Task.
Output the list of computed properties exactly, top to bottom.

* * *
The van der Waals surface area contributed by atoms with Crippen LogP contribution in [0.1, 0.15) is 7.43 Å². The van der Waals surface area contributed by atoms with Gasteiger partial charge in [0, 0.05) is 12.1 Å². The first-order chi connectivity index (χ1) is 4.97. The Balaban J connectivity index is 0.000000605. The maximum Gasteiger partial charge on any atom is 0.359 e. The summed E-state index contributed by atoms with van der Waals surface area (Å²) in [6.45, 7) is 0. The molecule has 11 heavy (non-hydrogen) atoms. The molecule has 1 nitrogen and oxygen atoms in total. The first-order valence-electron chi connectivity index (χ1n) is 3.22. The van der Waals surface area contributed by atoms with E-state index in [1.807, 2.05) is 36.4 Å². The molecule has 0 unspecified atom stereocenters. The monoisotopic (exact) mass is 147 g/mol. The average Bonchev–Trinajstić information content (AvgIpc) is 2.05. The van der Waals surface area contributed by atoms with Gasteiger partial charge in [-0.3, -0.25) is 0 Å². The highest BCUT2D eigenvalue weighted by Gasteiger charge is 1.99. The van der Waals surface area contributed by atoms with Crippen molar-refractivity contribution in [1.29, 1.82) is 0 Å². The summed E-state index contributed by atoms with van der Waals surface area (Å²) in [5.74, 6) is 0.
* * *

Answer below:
The van der Waals surface area contributed by atoms with Crippen LogP contribution in [0.1, 0.15) is 7.43 Å². The van der Waals surface area contributed by atoms with Gasteiger partial charge in [0, 0.05) is 12.1 Å². The first-order chi connectivity index (χ1) is 4.97. The Balaban J connectivity index is 0.000000605. The maximum Gasteiger partial charge on any atom is 0.359 e. The summed E-state index contributed by atoms with van der Waals surface area (Å²) in [6.45, 7) is 0. The molecule has 11 heavy (non-hydrogen) atoms. The molecule has 1 nitrogen and oxygen atoms in total. The first-order valence-electron chi connectivity index (χ1n) is 3.22. The van der Waals surface area contributed by atoms with E-state index in [1.807, 2.05) is 36.4 Å². The molecule has 0 unspecified atom stereocenters. The monoisotopic (exact) mass is 147 g/mol. The average Bonchev–Trinajstić information content (AvgIpc) is 2.05. The van der Waals surface area contributed by atoms with Gasteiger partial charge in [-0.3, -0.25) is 0 Å². The highest BCUT2D eigenvalue weighted by Gasteiger charge is 1.99. The van der Waals surface area contributed by atoms with Crippen molar-refractivity contribution in [1.29, 1.82) is 0 Å². The summed E-state index contributed by atoms with van der Waals surface area (Å²) in [5.74, 6) is 0.